Cotton swabs are also a great tool for pollination because the cotton can help collect and distribute the pollen. Use the cotton swab similar to how you use an art brush. Another technique is to collect pollen and place them in a small container. You can then use the swab or the brush to manually apply it to the tip of the stigma.

 

Shake your plants

If you don’t have an electric toothbrush, a brush, or a cotton swab, you can slightly shake the plants to imitate shed pollen. You can gently but speedily tap each flower to encourage pollination.

 

When Should you Hand Pollinate?

Hand pollination is not a one-time thing. It’s best to hand pollinate every two to three days when the weather is clear.

Target every open flower until the tomato plant stops flowering. In this way, you’re sure that every cluster has been fertilized. Keep an eye out for fruits that begin to form after the flowers wilt.

 

Why Are Greenhouses a Great Investment for Planting?

Mini greenhouses are great for planting and growing tomatoes and other plants. If you’re still on the fence, here are a few reasons why a greenhouse kit is a sound investment:

 

Protection from unwanted animals and insect

Aphids, rodents, beetles, and other insects and large animals would love to get a taste of your delicious tomato fruit. Additionally, infectious diseases from neighboring plants can easily infect your garden plants. To keep them safe from unwanted animals, insects, and blight, you can plant then inside mini-greenhouses.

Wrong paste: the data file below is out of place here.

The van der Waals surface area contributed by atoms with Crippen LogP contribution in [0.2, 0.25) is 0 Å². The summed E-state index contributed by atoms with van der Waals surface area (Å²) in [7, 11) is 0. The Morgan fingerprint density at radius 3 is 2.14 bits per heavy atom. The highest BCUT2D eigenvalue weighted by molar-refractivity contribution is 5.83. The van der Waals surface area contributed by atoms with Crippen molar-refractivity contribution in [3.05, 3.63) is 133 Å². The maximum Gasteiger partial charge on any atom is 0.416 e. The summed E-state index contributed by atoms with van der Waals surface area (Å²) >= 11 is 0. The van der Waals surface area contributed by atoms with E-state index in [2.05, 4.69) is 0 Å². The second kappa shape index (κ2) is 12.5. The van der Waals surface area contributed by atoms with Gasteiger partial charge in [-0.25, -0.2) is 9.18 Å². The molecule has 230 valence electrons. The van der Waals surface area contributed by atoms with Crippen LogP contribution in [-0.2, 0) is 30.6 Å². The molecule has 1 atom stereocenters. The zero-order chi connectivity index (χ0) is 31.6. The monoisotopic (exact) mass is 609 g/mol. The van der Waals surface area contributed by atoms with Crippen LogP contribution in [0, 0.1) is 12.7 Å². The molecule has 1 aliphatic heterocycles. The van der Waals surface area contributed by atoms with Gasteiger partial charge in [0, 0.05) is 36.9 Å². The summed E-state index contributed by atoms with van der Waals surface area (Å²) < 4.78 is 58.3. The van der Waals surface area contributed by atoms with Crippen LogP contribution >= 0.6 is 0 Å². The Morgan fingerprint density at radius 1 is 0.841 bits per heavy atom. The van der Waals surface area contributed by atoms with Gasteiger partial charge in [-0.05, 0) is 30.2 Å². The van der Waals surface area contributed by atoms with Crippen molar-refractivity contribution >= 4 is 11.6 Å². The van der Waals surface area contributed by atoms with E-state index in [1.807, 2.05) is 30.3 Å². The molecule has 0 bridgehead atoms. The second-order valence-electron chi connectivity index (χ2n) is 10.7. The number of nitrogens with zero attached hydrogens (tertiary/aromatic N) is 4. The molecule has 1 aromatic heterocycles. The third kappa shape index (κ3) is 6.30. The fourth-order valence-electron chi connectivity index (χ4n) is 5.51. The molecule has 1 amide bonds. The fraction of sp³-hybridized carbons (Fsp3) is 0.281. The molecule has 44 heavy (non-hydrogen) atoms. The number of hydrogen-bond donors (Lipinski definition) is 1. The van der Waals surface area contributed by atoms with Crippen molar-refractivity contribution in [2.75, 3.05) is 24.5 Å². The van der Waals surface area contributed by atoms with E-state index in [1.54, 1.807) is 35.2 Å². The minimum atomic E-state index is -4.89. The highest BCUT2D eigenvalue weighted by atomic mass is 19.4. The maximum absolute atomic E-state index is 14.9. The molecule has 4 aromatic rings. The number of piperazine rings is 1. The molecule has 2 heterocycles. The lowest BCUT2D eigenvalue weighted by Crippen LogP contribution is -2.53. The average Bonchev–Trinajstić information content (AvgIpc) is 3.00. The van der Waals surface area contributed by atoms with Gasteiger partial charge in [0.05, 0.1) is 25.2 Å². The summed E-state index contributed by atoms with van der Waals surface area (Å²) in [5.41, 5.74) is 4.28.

Great for gardeners who need additional space

If you have limited space or if you need more space to grow more crops, you can invest in a small greenhouse. You can place them anywhere – on balconies, decks, patios, or even on your tabletops. Additionally, you can plant almost anything in them and they’re relatively cheap compared to regular-sized greenhouses.

 

Keep your plants safe from frost

Tomatoes are warm-weather plants, which means they cannot tolerate frost. If you want to grow tomatoes all year round or you want to protect them from unpredictable weather, placing them inside a greenhouse helps. Once the weather warms, you then have the option to transplant them back into your garden.

 

Final Thoughts on How to Pollinate Indoor Tomatoes

Now that you’re familiar with how to pollinate indoor tomatoes, you’d know that there are different techniques to hand-pollination. Although some gardeners prefer to slightly shake the plants, while others use an art brush, you can use whatever works for you and your tomato plants. For best results, you can hand pollinate every two to three days. You’ll know if the pollination works if the flowers begin to wilt and fruit appears.

 

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How To Grow Mexican Heather. 3 Steps To Success